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Wolf skin seized at Aussie airport had snout and tail attached

November 15, 2019 Headline News No Comments Email Email

Australians attempting to import wildlife items have been warned to abide by strict border controls or risk prosecution, following the seizure at an Australian airport of a Canadian grey wolf pelt – complete with ears, nose, snout, paws and tail.

Although the pelt had been declared it did not have the appropriate import permit as required under Australia’s commitment to the Convention on International Trade in Endangered Species of Wild Fauna and Flora (CITES).

The convention aims to ensure that international trade in specimens of wildlife does not threaten their survival. It accords varying degrees of protection to more than 35,600 species of animals and plants through regulating trade in these species.

The pelt, which includes the snout and paws, had been purchased by a Perth man whilst on holiday in Canada.

It was intercepted by Australian Border Force (ABF) officers at a Perth parcel courier depot last week and will now be destroyed.

The ABF administers border controls in relation to wildlife trade on behalf of the Department of Environment and Energy.

The northern and southern grey wolf sub-species are not listed as a Species at Risk in Canada, but can only be caught or hunted with a permit or licence.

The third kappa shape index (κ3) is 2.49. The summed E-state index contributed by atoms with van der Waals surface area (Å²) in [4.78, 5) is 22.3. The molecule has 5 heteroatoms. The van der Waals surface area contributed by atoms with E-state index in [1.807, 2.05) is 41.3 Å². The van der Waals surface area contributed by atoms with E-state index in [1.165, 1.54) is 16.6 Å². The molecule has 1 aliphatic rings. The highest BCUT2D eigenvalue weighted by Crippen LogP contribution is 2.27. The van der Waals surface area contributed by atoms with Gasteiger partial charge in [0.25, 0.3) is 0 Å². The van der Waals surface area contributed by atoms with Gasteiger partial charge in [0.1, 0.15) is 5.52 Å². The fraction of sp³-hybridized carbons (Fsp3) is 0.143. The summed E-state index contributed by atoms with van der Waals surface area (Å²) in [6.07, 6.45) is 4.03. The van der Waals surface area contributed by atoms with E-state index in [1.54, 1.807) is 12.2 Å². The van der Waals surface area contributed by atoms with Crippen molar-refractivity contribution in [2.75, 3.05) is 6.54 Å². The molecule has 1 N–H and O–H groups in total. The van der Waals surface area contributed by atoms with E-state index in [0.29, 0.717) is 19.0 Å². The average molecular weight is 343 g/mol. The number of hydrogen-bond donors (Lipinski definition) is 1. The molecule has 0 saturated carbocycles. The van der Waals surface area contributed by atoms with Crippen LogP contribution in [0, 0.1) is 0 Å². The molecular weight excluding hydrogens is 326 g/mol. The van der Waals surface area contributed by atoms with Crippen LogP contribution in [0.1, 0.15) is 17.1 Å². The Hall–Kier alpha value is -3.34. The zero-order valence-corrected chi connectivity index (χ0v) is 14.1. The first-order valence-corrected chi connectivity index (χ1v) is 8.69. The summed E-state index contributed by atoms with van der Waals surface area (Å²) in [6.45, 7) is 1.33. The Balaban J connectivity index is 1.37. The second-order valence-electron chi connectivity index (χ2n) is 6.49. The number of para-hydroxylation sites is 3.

Acting Superintendent Paul Barfoot from ABF Customs Compliance Operations said it is the importer’s responsibility to ensure that all permit requirements are met prior to the importation.

Wolf pelt is inspected. Photo, Australian Border Force

“In this case no permit had been issued from the Department of Environment and Energy, which is the authorising body responsible for issuing such permits under CITES,” Acting Superintendent Barfoot said.

“On this occasion, because the pelt was declared, the man will receive an official warning and loss of his item, but the community should be aware that offences relating to the importation of CITES listed wildlife under the Environment Protection and Biodiversity Conservation Act 1999 carry a maximum penalty of 10 years imprisonment and a fine of up to $210,000.

“The Australian Government is fully committed to playing a lead role in the global regulation of the trade in wildlife items.”

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